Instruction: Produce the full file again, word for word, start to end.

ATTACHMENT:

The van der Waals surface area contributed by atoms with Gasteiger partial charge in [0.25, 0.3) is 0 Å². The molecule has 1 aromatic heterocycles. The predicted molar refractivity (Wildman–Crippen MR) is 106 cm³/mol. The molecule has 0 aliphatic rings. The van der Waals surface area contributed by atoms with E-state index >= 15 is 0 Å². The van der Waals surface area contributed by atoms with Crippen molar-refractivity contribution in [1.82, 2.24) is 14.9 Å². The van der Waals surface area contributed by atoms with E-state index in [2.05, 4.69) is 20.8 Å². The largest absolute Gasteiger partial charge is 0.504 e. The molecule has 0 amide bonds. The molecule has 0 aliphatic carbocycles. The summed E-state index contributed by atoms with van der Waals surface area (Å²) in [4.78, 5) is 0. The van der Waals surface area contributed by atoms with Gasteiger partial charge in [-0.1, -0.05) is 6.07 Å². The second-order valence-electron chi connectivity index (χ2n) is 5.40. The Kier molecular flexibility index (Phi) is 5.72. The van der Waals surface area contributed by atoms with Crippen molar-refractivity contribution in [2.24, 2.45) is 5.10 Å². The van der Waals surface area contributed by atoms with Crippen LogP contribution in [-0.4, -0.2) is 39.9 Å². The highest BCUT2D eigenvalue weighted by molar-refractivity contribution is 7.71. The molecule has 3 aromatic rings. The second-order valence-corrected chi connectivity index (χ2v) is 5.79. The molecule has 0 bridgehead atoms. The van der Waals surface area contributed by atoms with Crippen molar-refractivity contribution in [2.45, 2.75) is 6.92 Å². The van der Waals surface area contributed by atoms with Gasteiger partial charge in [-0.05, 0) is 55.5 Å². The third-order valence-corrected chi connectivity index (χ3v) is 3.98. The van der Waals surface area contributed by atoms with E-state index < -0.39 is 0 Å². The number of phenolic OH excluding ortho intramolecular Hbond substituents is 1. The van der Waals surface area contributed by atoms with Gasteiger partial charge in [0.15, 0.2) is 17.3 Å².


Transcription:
The van der Waals surface area contributed by atoms with Gasteiger partial charge in [0.25, 0.3) is 0 Å². The molecule has 1 aromatic heterocycles. The predicted molar refractivity (Wildman–Crippen MR) is 106 cm³/mol. The molecule has 0 aliphatic rings. The van der Waals surface area contributed by atoms with E-state index >= 15 is 0 Å². The van der Waals surface area contributed by atoms with Crippen molar-refractivity contribution in [1.82, 2.24) is 14.9 Å². The van der Waals surface area contributed by atoms with E-state index in [2.05, 4.69) is 20.8 Å². The largest absolute Gasteiger partial charge is 0.504 e. The molecule has 0 amide bonds. The molecule has 0 aliphatic carbocycles. The summed E-state index contributed by atoms with van der Waals surface area (Å²) in [4.78, 5) is 0. The van der Waals surface area contributed by atoms with Gasteiger partial charge in [-0.1, -0.05) is 6.07 Å². The second-order valence-electron chi connectivity index (χ2n) is 5.40. The Kier molecular flexibility index (Phi) is 5.72. The van der Waals surface area contributed by atoms with Crippen molar-refractivity contribution in [2.24, 2.45) is 5.10 Å². The van der Waals surface area contributed by atoms with Crippen LogP contribution in [-0.4, -0.2) is 39.9 Å². The highest BCUT2D eigenvalue weighted by molar-refractivity contribution is 7.71. The molecule has 3 aromatic rings. The second-order valence-corrected chi connectivity index (χ2v) is 5.79. The molecule has 0 bridgehead atoms. The van der Waals surface area contributed by atoms with Crippen molar-refractivity contribution in [2.45, 2.75) is 6.92 Å². The van der Waals surface area contributed by atoms with Gasteiger partial charge in [-0.05, 0) is 55.5 Å². The third-order valence-corrected chi connectivity index (χ3v) is 3.98. The van der Waals surface area contributed by atoms with E-state index < -0.39 is 0 Å². The number of phenolic OH excluding ortho intramolecular Hbond substituents is 1. The van der Waals surface area contributed by atoms with Gasteiger partial charge in [0.15, 0.2) is 17.3 Å².